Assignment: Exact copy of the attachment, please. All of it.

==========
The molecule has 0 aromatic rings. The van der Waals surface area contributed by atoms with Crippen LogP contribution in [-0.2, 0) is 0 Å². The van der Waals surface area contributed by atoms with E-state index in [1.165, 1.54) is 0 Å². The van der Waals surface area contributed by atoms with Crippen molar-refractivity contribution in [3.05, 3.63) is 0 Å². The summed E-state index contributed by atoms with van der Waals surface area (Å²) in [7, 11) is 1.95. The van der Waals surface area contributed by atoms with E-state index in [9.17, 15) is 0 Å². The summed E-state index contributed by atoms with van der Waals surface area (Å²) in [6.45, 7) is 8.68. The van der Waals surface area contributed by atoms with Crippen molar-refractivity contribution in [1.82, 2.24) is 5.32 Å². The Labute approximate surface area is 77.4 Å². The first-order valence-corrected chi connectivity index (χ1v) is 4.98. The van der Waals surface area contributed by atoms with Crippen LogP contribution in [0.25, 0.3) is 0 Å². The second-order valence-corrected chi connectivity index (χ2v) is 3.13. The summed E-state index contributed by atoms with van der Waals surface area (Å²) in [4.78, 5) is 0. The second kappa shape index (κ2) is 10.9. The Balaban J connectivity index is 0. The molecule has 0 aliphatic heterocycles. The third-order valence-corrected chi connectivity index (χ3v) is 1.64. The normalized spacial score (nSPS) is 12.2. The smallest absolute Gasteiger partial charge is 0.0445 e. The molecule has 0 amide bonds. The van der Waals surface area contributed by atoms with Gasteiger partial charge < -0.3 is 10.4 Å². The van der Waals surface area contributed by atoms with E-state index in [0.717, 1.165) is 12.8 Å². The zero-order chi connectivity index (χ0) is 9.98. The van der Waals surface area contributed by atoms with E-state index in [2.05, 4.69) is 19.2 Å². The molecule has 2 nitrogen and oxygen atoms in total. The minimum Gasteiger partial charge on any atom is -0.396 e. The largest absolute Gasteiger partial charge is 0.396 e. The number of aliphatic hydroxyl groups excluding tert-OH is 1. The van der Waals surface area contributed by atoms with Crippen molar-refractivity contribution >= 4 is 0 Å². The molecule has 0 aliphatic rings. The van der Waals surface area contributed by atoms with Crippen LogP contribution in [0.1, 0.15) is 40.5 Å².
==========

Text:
The molecule has 0 aromatic rings. The van der Waals surface area contributed by atoms with Crippen LogP contribution in [-0.2, 0) is 0 Å². The van der Waals surface area contributed by atoms with E-state index in [1.165, 1.54) is 0 Å². The van der Waals surface area contributed by atoms with Crippen molar-refractivity contribution in [3.05, 3.63) is 0 Å². The summed E-state index contributed by atoms with van der Waals surface area (Å²) in [7, 11) is 1.95. The van der Waals surface area contributed by atoms with E-state index in [9.17, 15) is 0 Å². The summed E-state index contributed by atoms with van der Waals surface area (Å²) in [6.45, 7) is 8.68. The van der Waals surface area contributed by atoms with Crippen molar-refractivity contribution in [1.82, 2.24) is 5.32 Å². The Labute approximate surface area is 77.4 Å². The first-order valence-corrected chi connectivity index (χ1v) is 4.98. The van der Waals surface area contributed by atoms with Crippen LogP contribution in [0.25, 0.3) is 0 Å². The second-order valence-corrected chi connectivity index (χ2v) is 3.13. The summed E-state index contributed by atoms with van der Waals surface area (Å²) in [4.78, 5) is 0. The second kappa shape index (κ2) is 10.9. The Balaban J connectivity index is 0. The molecule has 0 aliphatic heterocycles. The third-order valence-corrected chi connectivity index (χ3v) is 1.64. The normalized spacial score (nSPS) is 12.2. The smallest absolute Gasteiger partial charge is 0.0445 e. The molecule has 0 amide bonds. The van der Waals surface area contributed by atoms with Gasteiger partial charge < -0.3 is 10.4 Å². The van der Waals surface area contributed by atoms with E-state index in [0.717, 1.165) is 12.8 Å². The zero-order chi connectivity index (χ0) is 9.98. The van der Waals surface area contributed by atoms with E-state index in [2.05, 4.69) is 19.2 Å². The molecule has 2 nitrogen and oxygen atoms in total. The minimum Gasteiger partial charge on any atom is -0.396 e. The largest absolute Gasteiger partial charge is 0.396 e. The number of aliphatic hydroxyl groups excluding tert-OH is 1. The van der Waals surface area contributed by atoms with Crippen molar-refractivity contribution >= 4 is 0 Å². The molecule has 0 aliphatic rings. The van der Waals surface area contributed by atoms with Crippen LogP contribution in [0.1, 0.15) is 40.5 Å².